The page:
Do Carebots Care? The Ethics of Social Robots in Care Settings
This module explores the ethical implications of robotics, and in particular, the ethical issues that emerge from social robots deployed in care settings (“Carebots”). — Shannon Vallor

Artificial Intelligence: Perspectives from the Global South
In this module, Celina and Fabro discuss various global agendas for AI development, and why AI systems should take into consideration both local and global perspectives. — Fabro Steibel and Celina Bottino

Building Data Equity Systems
This module presents a vision for data equity systems – systems that consider equity as an essential objective. It speaks to technologists, helping them understand the role of technical interventions in making the world more equitable and just. — Julia Stoyanovich (Course Lead)

Profiling in the Age of AI
Today, various technologies – IOT, big data, and artificial intelligence – are applied to radically alter methods and impacts of profiling. This lecture explores the need for a rethought and renewed regulatory framework for profiling in a digital environment. — Yves Poullet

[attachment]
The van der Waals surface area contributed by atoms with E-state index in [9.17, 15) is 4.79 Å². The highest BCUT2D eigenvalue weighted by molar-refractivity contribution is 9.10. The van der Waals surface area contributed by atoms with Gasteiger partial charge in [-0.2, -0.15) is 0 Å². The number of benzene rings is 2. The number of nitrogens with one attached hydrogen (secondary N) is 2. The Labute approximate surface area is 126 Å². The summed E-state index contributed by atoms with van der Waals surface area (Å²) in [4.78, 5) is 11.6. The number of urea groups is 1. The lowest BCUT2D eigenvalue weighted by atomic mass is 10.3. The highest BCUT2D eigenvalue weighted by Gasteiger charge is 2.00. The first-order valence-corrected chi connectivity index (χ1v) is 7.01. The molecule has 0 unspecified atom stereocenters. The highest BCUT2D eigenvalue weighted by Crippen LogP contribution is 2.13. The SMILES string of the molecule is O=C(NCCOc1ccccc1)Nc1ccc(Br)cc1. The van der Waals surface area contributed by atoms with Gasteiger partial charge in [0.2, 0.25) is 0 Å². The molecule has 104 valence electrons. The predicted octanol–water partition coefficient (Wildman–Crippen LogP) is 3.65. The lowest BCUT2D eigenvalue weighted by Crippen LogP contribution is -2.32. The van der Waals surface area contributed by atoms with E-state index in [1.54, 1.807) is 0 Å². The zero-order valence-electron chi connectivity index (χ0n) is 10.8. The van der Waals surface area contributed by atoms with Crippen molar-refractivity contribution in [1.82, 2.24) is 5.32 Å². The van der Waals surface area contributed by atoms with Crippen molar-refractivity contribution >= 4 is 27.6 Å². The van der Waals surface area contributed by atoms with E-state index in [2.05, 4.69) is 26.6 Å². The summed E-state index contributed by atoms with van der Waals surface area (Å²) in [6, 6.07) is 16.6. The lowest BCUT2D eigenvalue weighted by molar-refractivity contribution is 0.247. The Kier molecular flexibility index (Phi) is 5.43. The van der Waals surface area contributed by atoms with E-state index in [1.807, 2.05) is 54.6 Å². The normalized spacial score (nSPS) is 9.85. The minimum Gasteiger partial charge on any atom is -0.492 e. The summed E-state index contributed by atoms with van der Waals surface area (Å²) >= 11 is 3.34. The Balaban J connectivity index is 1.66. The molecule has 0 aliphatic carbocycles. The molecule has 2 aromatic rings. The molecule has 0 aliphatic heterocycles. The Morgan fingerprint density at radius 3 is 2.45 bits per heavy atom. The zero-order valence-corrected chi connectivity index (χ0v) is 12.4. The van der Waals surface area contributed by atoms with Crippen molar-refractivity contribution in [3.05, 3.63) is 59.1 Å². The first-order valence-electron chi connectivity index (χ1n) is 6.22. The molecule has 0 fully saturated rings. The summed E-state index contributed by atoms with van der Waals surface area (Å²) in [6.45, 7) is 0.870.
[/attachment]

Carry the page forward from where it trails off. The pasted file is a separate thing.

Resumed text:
AI Powered Disability Discrimination: How Do You Lip Read a Robot Recruiter?
This module explores the unacknowledged risks to the world’s more than 1.3 billion persons with disabilities triggered by the growing use of AI powered Human Resources Technology, asking: why is the AI industry ignoring human reality? — Susan Scott-Parker

AI Localism
Examining use cases of AI at a local level across housing, urban planning, public service, citizen engagement, energy, education, safety, and social care sectors, Stefaan sheds light on novel ways local governments are implementing and regulating AI. — Stefaan Verhulst (Course Lead)

Will the Market Deliver? A Business Ethics Perspective to AI
This module develops a business ethics perspective on AI. After exploring the concept of AI, its ethical relevance and specific properties, the presentation addresses areas where companies can utilize AI in order to address business ethics specific issues. — Christoph Lütge (Course Lead)